Life as a wheelchair user – societal preconceptions

Being a wheelchair-user with Ullrich congenital muscular dystrophy, means that I have a very visible disability. Consequently, I have encountered societies many preconceptions over the years, based solely on the fact that I have a disability.

Joe public isn’t shy about voicing such assumptions, regardless of how stupid they are, thus demonstrating a vast lack of awareness.

I can’t even reassure you that the following misjudgements are those of children who, through no fault of their own, know no better. In fact I have found that the most narrow-minded and ignorant ideas and interrogatives come from much older individuals.

Here are some examples of the preconceptions I have personally experienced throughout my 28 years.

– Because I am physically disabled I must therefore be mentally disabled too.

– I didn’t or couldn’t have attended mainstream school.

– I need to be spoken to very slowly and very loudly otherwise I simply won’t be able to understand basic verbal communication. Furthermore, some surmise I cannot speak at all.

– Because I have muscular dystrophy, I cannot achieve the same milestones as everyone else, such as learning to drive.

– I cannot work because I am physically disabled.

– Most assume that since I’m now unable to walk, I never could. They’re often shocked to learn I could walk until I reached the age of ten.

– I am completely non-ambulant, yet frustratingly most in society seem to assume that despite the fact I use a powered wheelchair, I must be able to walk at least a little.

This becomes most apparent when attempting to access public transport or when travelling.

I may be faced with a few steps or a short walk to my seat on the plane, or I might be asked to transfer out of my chair.

When I tell them I can’t weight bear at all, I am met with an expression of complete confusion.

‘You can’t walk? Not at all? It’s really not far.’

No, I’m afraid I cannot walk AT ALL.

– As much as I laughed along to the Little Britain sketch of Lou and Andy, I feel it may be at least somewhat responsible for the common assumption that I, along with all other wheelchair users, conveniently jump up and run around maniacally when no one’s watching. Although admittedly I would if I could, sadly this is not the case.

– When you find accessible accommodation isn’t accessible at all: I’m still surprised by the lack of thought that goes into disabled accommodation.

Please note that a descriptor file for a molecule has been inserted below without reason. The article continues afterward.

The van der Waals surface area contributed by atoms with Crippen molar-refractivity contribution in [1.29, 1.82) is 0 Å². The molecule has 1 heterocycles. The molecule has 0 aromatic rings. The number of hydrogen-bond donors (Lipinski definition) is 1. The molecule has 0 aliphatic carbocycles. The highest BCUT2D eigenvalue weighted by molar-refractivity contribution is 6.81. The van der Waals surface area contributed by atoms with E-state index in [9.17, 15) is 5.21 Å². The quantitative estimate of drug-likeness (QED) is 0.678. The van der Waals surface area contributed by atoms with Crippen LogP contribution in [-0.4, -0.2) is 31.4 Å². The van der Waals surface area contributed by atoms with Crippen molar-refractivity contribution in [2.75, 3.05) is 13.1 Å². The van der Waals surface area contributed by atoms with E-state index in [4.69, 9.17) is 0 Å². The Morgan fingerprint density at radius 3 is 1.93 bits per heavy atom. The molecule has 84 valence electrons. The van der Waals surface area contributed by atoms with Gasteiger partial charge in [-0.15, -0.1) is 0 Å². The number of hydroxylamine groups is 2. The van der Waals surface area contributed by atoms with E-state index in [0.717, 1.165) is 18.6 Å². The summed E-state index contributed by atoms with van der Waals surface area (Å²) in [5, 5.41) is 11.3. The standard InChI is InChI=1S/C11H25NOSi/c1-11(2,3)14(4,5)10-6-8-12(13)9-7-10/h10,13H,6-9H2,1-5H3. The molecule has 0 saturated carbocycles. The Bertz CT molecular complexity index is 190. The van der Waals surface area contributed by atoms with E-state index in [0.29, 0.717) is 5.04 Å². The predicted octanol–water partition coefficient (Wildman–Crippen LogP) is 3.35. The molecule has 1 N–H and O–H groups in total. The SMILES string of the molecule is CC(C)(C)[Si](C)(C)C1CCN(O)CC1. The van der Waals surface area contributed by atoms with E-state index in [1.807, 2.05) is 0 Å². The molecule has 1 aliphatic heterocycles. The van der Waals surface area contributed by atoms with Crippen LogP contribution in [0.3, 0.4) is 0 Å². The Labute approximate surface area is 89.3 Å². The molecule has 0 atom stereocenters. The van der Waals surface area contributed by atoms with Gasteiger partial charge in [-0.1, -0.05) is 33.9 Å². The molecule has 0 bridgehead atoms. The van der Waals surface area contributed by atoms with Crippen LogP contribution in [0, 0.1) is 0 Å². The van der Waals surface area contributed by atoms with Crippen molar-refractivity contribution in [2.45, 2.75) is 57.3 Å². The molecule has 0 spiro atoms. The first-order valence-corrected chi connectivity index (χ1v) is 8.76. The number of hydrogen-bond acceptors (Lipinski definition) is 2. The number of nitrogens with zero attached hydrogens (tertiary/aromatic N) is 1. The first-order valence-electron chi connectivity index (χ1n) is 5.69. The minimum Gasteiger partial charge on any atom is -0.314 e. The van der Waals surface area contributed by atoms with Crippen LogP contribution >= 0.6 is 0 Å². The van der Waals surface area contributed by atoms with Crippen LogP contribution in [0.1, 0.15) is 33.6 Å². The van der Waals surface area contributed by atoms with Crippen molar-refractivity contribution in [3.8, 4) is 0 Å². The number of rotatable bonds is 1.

I once found myself unable to even make it through the door of my apparently accessible hotel room because the doors were so narrow. The manager’s response: ‘Oh, can’t you squeeze through?’

– I am rather petite – child sized in fact. (Just what you want when you’re a 29 year-old woman!) However, I like to think I look a little older than twelve. But I am still regularly presented with the children’s menu.

– on multiple occasions I’ve been approached by strangers who tell me that I sinned in a former life and my disability is my penance.

– Similarly, I have been asked if I believe in God. Replying that I do not, I was told that I am therefore being punished by God – my disability is an affliction! Erm, nope. In my case, it’s genetic.

– I’ve been told I need “fixing”.

– It doesn’t occur to people that I have the same needs and desires as everyone else.

– A misguided generalisation is that disabled people like myself are asexual and do not have romantic relationships.

– Being a wheelchair-user, I clearly can’t have and don’t want children.

– Friends are too often mistaken for carers.

– I must know many other similarly disabled people. Of course, makes total sense.

– I’m in a wheelchair therefore I must be taking LOTS of medication and cannot drink alcohol.

– I have a disability therefore I must be contagious.

– I don’t go out or have fun like my peers.

– I must be a loner or even a recluse.

Some of the above are specific to my personal experiences whilst others, I’m aware, are unfortunately familiar to many with a disability.

It’s all too easy to express anger and frustration when presented with such ignorance. Believe me I have had to hold my tongue on many occasions. But, I feel strongly that knowledge is power.  Therefore, the best way to respond to such misguided preconceptions is to educate and raise awareness.

This is my first piece for Limitless Travel. If you liked it, please share!


2 thoughts on “Life as a wheelchair user – societal preconceptions”

  1. Another really well written piece Carrie – this must be shared – LOVE it.
    I’m so sorry you have had to face such abominable ignorance and nastiness. Let’s hope those jerks become educated and gain some kind of empathy as writing and discussions like this become more common place.

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